A team featuring a flood expert from the University of Exeter’s Centre for Water Systems (CWS) has claimed first prize for the creation of an app that will aid global flood management and help save lives.
Dr Albert Chen, Senior Research Fellow at CWS and expert in urban flood modelling, took part in #FloodHack, an event set up by the European Centre for Medium-Range Weather Forecasts (ECMWF) in Reading with the aim of finding innovative ways to improve the
Global Flood Awareness System (GloFAS), which provides global forecasts of extreme flood events.
Forty participants from a range of backgrounds in education, computer science, physics, hydrology and geography took part in the event which was supported by the Copernicus Emergency Management Service. They formed five teams and were tasked with finding ways of making GloFAS, used as a crisis management tool by international institutes like the Red Cross and World Food Programme tool, easier and more flexible to use.
With a team of people comprising three software developers, a physicist and a hydrologist, Dr Chen helped develop LIVE (Logistic and Infrastructure Visual Evaluation) software which converts detailed flood forecasting information into a Time to Respond map, which gives decision makers an idea of how much time they need to respond to flooding.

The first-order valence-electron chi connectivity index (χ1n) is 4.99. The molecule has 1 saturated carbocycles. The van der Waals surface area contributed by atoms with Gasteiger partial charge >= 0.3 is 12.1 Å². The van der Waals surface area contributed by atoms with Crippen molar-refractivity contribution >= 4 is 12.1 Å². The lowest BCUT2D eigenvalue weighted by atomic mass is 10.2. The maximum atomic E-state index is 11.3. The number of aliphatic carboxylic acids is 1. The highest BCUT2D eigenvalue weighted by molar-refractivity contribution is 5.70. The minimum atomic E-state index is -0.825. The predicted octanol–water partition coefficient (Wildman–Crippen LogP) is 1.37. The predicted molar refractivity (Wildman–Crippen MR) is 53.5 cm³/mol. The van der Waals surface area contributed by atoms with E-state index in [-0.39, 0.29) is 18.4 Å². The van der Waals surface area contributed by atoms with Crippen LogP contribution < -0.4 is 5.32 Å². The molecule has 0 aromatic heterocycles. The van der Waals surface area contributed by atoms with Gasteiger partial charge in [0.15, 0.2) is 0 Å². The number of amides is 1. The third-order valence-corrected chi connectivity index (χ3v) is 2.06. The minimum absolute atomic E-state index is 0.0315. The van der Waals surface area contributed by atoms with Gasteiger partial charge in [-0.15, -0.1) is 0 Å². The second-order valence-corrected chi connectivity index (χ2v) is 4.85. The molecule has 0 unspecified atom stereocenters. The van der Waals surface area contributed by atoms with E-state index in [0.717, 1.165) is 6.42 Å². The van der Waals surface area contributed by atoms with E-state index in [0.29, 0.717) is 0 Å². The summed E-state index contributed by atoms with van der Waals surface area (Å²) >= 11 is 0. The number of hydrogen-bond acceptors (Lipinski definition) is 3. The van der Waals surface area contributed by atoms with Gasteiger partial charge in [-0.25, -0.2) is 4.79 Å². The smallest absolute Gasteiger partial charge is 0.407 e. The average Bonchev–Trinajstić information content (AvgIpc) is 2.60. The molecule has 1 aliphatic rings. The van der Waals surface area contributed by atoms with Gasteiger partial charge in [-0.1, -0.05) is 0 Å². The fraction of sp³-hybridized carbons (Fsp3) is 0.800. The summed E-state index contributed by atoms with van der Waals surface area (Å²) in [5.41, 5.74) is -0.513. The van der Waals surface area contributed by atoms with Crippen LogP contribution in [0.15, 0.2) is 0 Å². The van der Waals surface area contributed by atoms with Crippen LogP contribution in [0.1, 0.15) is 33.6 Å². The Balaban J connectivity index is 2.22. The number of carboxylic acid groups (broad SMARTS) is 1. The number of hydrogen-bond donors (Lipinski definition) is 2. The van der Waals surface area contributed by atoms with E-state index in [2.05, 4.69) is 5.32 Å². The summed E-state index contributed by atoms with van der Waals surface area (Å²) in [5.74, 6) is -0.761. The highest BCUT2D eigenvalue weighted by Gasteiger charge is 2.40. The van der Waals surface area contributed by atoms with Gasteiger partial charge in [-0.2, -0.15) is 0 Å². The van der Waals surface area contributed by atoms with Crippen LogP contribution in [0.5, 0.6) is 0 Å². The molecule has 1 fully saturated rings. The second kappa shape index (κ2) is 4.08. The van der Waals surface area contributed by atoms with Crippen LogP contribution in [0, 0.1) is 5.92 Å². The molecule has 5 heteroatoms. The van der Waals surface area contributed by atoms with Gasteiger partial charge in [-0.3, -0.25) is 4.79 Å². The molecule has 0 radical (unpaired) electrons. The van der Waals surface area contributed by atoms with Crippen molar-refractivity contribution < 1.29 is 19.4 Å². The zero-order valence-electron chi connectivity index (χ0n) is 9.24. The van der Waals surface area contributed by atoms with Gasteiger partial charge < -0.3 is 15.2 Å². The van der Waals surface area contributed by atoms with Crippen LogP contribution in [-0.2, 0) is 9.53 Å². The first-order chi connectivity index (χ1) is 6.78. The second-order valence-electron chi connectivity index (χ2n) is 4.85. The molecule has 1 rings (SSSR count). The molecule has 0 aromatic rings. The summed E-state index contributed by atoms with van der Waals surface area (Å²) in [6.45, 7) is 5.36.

In the afternoon of the second day of the event each team presented their results to a panel of judges which comprised a professional software developer, telecoms expert, environment and technology consultant, web technologist, and crisis manager. Judging criteria included potential for innovation, relevance and usefulness, technical merit, design, polish and "wow" factor.
Dr Chen’s team which included Laura Ludwinski, Sam Griffiths and Pal Barnard from JBA Consulting, Dr Peter Watson, a physicist from Oxford University and Dr Li-Pen Wang, a hydrologist from the University of Leuven, impressed the judges with the prototype app which will also help prioritise resources allocation to flood threat areas that need immediate attention.
“I would like to thank my talented team- mates. Each member contributed their skills to complete a number of subtasks in information collection and extraction, data processing and analysis and visualisation,” said Dr Chen. “After 27 hours of intense collaboration and countless cups of coffee and Redbull we produced an app that impressed the panel of judges because of its potential to benefit global stakeholders with different needs and its potential to inspire further apps using similar technology.”
The four other projects FloodIT, which offered refined flood information based on GloFAS to help local users understand their situation, The (flooded) Italian Job, which analysed big data to determine spatial varied flood warning thresholds for the GloFAS, Interception, which adopted GloFAS as an educational platform to raise flood awareness and GloFAQ, to identify infrastructures that are at risk of flooding.